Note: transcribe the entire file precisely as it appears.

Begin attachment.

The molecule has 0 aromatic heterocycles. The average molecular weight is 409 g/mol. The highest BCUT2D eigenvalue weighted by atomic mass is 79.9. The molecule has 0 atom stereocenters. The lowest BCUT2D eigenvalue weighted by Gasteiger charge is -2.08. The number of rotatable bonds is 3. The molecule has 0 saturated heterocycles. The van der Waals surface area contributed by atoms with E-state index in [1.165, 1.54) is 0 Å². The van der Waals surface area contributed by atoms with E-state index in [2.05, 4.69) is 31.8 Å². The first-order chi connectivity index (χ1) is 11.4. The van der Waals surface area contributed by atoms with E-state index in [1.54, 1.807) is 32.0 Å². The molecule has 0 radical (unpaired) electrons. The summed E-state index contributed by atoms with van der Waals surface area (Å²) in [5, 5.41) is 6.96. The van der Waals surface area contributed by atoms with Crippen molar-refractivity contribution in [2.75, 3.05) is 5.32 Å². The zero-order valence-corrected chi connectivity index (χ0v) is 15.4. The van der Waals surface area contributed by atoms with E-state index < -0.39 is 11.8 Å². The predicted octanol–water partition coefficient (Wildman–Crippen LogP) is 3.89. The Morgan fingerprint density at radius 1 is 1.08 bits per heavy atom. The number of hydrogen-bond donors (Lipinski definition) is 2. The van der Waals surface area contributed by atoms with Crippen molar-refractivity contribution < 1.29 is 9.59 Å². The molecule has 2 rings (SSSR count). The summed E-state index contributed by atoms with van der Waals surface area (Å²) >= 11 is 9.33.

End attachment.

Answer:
The molecule has 0 aromatic heterocycles. The average molecular weight is 409 g/mol. The highest BCUT2D eigenvalue weighted by atomic mass is 79.9. The molecule has 0 atom stereocenters. The lowest BCUT2D eigenvalue weighted by Gasteiger charge is -2.08. The number of rotatable bonds is 3. The molecule has 0 saturated heterocycles. The van der Waals surface area contributed by atoms with E-state index in [1.165, 1.54) is 0 Å². The van der Waals surface area contributed by atoms with E-state index in [2.05, 4.69) is 31.8 Å². The first-order chi connectivity index (χ1) is 11.4. The van der Waals surface area contributed by atoms with E-state index in [1.54, 1.807) is 32.0 Å². The molecule has 0 radical (unpaired) electrons. The summed E-state index contributed by atoms with van der Waals surface area (Å²) in [5, 5.41) is 6.96. The van der Waals surface area contributed by atoms with Crippen molar-refractivity contribution in [2.75, 3.05) is 5.32 Å². The zero-order valence-corrected chi connectivity index (χ0v) is 15.4. The van der Waals surface area contributed by atoms with E-state index < -0.39 is 11.8 Å². The predicted octanol–water partition coefficient (Wildman–Crippen LogP) is 3.89. The Morgan fingerprint density at radius 1 is 1.08 bits per heavy atom. The number of hydrogen-bond donors (Lipinski definition) is 2. The van der Waals surface area contributed by atoms with Crippen molar-refractivity contribution < 1.29 is 9.59 Å². The molecule has 2 rings (SSSR count). The summed E-state index contributed by atoms with van der Waals surface area (Å²) >= 11 is 9.33.